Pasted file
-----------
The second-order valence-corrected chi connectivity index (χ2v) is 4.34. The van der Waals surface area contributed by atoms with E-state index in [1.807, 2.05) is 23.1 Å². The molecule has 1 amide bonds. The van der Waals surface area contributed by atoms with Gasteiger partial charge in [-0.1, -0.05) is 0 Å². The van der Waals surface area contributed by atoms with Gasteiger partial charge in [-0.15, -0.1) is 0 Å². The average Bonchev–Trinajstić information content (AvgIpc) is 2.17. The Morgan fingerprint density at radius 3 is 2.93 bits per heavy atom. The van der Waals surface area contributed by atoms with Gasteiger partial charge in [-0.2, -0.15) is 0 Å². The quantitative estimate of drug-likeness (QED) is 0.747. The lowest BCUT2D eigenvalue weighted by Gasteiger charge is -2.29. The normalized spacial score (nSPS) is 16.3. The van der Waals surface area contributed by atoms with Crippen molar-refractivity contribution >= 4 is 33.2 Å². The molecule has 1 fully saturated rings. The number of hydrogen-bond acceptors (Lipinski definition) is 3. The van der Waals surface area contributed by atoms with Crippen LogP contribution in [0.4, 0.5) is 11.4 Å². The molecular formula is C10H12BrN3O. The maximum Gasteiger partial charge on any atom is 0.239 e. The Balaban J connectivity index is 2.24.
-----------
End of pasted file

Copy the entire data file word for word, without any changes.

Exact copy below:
The second-order valence-corrected chi connectivity index (χ2v) is 4.34. The van der Waals surface area contributed by atoms with E-state index in [1.807, 2.05) is 23.1 Å². The molecule has 1 amide bonds. The van der Waals surface area contributed by atoms with Gasteiger partial charge in [-0.1, -0.05) is 0 Å². The van der Waals surface area contributed by atoms with Gasteiger partial charge in [-0.15, -0.1) is 0 Å². The average Bonchev–Trinajstić information content (AvgIpc) is 2.17. The Morgan fingerprint density at radius 3 is 2.93 bits per heavy atom. The van der Waals surface area contributed by atoms with Gasteiger partial charge in [-0.2, -0.15) is 0 Å². The quantitative estimate of drug-likeness (QED) is 0.747. The lowest BCUT2D eigenvalue weighted by Gasteiger charge is -2.29. The normalized spacial score (nSPS) is 16.3. The van der Waals surface area contributed by atoms with Crippen molar-refractivity contribution >= 4 is 33.2 Å². The molecule has 1 fully saturated rings. The number of hydrogen-bond acceptors (Lipinski definition) is 3. The van der Waals surface area contributed by atoms with Crippen LogP contribution in [0.4, 0.5) is 11.4 Å². The molecular formula is C10H12BrN3O. The maximum Gasteiger partial charge on any atom is 0.239 e. The Balaban J connectivity index is 2.24.